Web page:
• Students are free from non prescribed chemical influences
  • Role models that they can relate to surround students
  • A full time volunteer coordinator is on site
  • Full time social workers are on site
  • Full time activity coordinators are on site
  • Full time 24 hour housekeeping staff (it is the cleanest place I have ever worked)
  • Staff and students feel safe because of the high security and 24 hour detention officers present
  • Class size does not rise above 18 students
  • Campus administration not only trusts the teachers to navigate their instruction along the most beneficial course for the students, but they support any endeavors the staff presents that may help children
  • Educators are trusted (This has been foreign to me for a while, so I have to reiterate.)
  • A state of the art classroom with a smartboard, whiteboard, laptop, chromebooks, projector, WiFi, desk phone, and always-available supplies for students and teachers

What if this was how all schools were in underprivileged urban areas? Would there even need to be a juvenile detention center? Would states need to continue to spend four times more on incarceration versus education? Could that spending trend actually be reversed?

Many people give me an odd glance of sorts when I tell them where I teach. They have no idea how much these young men inspire me with their potential and the positive possibilities. They are, scientifically and legally speaking, still children, and their adolescent brains are malleable. If they are with me long enough to chip away at their walls built upon blocks of self doubt, tragedy, fear, addiction, and systems that usually fail them, then their curiosity, creativity, social skills, and confidence can be rebuilt. THAT is what school should be about! (Notice there is nothing about high stakes standardized tests in “My Ultimate School.”) If all urban schools were like mine,  educators all over could be gathering blocks mistakenly labeled as “poorly performing,” “academic emergency,” and “failure,” and begin building steps, instead of walls, to a better future for these students, and for all of us.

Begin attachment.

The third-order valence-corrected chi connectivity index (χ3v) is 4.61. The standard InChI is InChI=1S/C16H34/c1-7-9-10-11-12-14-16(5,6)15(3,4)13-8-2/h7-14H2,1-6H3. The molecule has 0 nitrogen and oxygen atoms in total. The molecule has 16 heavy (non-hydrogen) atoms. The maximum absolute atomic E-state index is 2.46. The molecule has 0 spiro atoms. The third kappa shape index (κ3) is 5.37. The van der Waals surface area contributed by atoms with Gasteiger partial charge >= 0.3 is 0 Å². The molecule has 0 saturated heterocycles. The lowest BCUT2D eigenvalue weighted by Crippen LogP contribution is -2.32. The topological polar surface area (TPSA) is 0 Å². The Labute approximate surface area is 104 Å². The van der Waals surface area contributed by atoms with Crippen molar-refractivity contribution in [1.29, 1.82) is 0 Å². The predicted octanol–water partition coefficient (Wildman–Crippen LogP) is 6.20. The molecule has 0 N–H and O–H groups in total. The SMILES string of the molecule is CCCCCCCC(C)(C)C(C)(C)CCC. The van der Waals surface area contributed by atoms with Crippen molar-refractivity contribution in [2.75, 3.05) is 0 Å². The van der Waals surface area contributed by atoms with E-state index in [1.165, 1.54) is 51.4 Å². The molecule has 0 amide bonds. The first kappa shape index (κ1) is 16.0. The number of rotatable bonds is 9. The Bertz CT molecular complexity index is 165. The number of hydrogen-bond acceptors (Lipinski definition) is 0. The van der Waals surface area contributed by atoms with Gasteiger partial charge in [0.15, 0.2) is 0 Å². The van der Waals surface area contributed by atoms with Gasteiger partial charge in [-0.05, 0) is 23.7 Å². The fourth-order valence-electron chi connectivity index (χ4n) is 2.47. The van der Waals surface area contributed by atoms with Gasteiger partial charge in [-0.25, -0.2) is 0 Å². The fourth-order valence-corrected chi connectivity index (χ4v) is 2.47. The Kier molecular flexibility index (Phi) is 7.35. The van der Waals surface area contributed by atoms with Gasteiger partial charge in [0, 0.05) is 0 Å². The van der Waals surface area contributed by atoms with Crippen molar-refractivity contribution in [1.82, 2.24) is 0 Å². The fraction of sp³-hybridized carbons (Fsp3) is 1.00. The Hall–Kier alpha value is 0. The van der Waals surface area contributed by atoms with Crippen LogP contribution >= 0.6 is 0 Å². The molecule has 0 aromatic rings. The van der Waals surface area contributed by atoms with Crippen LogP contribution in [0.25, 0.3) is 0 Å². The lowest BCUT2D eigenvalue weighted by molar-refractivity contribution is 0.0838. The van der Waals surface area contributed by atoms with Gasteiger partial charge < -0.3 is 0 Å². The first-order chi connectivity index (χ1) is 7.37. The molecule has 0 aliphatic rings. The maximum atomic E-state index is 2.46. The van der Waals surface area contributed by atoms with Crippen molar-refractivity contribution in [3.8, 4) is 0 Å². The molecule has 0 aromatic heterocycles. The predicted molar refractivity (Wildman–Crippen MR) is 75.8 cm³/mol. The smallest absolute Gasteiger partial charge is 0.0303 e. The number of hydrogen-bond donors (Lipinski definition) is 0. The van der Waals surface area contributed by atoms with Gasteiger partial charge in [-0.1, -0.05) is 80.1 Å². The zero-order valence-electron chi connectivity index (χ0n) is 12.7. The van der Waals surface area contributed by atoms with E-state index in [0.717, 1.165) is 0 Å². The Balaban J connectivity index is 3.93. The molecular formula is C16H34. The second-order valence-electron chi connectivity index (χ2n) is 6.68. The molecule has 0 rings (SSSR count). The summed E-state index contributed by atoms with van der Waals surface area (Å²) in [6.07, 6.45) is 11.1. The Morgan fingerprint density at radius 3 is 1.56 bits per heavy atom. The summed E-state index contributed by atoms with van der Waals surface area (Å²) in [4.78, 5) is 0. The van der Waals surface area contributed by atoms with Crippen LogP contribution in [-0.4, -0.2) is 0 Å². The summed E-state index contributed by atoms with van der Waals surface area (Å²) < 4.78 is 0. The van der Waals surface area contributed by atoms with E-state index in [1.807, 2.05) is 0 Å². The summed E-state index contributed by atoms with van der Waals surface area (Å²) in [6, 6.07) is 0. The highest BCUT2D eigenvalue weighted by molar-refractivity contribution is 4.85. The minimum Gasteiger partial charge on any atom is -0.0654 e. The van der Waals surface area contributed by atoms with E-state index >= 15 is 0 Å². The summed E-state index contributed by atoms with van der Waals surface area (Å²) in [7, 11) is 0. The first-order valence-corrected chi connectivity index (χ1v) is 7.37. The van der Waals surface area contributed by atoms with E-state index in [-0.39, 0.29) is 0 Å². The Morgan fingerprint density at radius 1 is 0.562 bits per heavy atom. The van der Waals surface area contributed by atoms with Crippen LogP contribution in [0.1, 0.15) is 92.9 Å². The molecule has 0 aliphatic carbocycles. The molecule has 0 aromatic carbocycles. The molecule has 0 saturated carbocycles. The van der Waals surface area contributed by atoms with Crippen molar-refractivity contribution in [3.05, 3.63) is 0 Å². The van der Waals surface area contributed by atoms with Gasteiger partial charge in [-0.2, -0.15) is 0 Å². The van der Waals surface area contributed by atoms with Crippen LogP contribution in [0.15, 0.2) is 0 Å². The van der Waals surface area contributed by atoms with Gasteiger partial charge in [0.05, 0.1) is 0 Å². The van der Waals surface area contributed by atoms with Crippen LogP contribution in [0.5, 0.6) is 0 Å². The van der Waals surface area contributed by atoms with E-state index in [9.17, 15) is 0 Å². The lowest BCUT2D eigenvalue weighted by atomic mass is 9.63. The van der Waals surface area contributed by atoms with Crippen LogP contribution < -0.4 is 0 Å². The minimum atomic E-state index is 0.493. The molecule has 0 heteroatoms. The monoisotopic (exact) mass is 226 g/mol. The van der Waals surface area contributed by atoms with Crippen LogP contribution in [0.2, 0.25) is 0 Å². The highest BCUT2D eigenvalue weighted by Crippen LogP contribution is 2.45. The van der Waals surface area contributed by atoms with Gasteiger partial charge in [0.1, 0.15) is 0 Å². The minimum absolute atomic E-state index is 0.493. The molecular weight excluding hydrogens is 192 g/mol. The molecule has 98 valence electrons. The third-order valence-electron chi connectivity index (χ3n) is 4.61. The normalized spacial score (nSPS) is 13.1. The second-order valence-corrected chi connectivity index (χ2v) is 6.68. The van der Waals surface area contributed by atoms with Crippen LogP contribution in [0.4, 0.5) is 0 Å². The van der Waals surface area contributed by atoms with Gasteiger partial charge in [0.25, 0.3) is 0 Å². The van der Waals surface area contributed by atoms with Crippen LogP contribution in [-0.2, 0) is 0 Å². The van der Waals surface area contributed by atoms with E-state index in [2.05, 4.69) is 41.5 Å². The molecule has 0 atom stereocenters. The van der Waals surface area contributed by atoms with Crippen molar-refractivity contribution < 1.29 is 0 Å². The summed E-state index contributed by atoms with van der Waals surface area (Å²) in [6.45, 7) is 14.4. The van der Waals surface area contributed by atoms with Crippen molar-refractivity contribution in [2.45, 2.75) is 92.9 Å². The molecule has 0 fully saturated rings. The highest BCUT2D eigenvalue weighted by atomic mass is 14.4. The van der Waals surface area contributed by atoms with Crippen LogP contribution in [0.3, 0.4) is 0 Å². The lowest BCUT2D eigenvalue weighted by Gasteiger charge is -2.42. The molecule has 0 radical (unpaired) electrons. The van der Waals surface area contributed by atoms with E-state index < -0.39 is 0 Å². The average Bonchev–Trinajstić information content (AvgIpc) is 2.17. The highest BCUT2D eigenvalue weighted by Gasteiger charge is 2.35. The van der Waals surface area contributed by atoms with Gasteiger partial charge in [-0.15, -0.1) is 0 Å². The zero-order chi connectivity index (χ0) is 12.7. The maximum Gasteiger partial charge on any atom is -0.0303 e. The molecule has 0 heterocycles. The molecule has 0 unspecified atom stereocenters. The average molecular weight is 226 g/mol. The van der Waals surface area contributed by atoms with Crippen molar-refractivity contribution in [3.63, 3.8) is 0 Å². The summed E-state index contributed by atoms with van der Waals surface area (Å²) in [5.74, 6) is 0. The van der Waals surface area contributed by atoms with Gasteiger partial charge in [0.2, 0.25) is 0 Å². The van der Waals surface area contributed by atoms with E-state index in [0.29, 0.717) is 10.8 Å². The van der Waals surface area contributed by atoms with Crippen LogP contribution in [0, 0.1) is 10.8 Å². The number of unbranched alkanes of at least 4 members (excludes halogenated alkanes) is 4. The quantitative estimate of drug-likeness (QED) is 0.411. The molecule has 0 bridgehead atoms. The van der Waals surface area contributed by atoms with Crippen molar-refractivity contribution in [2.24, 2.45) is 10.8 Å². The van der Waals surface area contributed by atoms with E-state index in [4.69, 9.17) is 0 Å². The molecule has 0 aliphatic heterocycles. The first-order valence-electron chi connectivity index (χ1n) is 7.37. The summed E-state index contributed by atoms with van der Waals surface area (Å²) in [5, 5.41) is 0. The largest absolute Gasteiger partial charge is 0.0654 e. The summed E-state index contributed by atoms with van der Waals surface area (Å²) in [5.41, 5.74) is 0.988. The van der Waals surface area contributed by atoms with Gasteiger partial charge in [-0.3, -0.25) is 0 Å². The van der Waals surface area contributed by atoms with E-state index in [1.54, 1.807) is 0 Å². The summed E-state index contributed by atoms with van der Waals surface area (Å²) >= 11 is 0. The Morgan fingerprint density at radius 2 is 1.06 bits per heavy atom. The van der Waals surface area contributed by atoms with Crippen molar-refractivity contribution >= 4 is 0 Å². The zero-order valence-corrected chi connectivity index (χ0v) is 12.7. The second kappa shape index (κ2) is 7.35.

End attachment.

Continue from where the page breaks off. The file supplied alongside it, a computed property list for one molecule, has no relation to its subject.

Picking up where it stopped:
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Humans of New York Jan. 20, 2015

“Who’s influenced you the most in your life?”

“My principal, Ms. Lopez.”

“How has she influenced you?”

“When we get in trouble, she doesn’t suspend us. She calls us to her office and explains to us how society was built down around us. And she tells us that each time somebody fails out of school, a new jail cell gets built. And one time she made every student stand up, one at a time, and she told each one of us that we matter.”

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5 thoughts on “High Stakes Standardized Testing Sent Me to Jail & Saved My Teaching Soul

  1. And, with that kind of support – would they remain in a poverty-stricken environment or be inspired to move on to become productive members of society?
    Great article!

    Like

  2. might at least part of the reason for better student behavior in the detention center be because the students will lose privilages if they fail to comply with the rules?
    Unlike regular schools where students often do not take discipline policies seriously because they are rarely enforced. Just askin.

    Like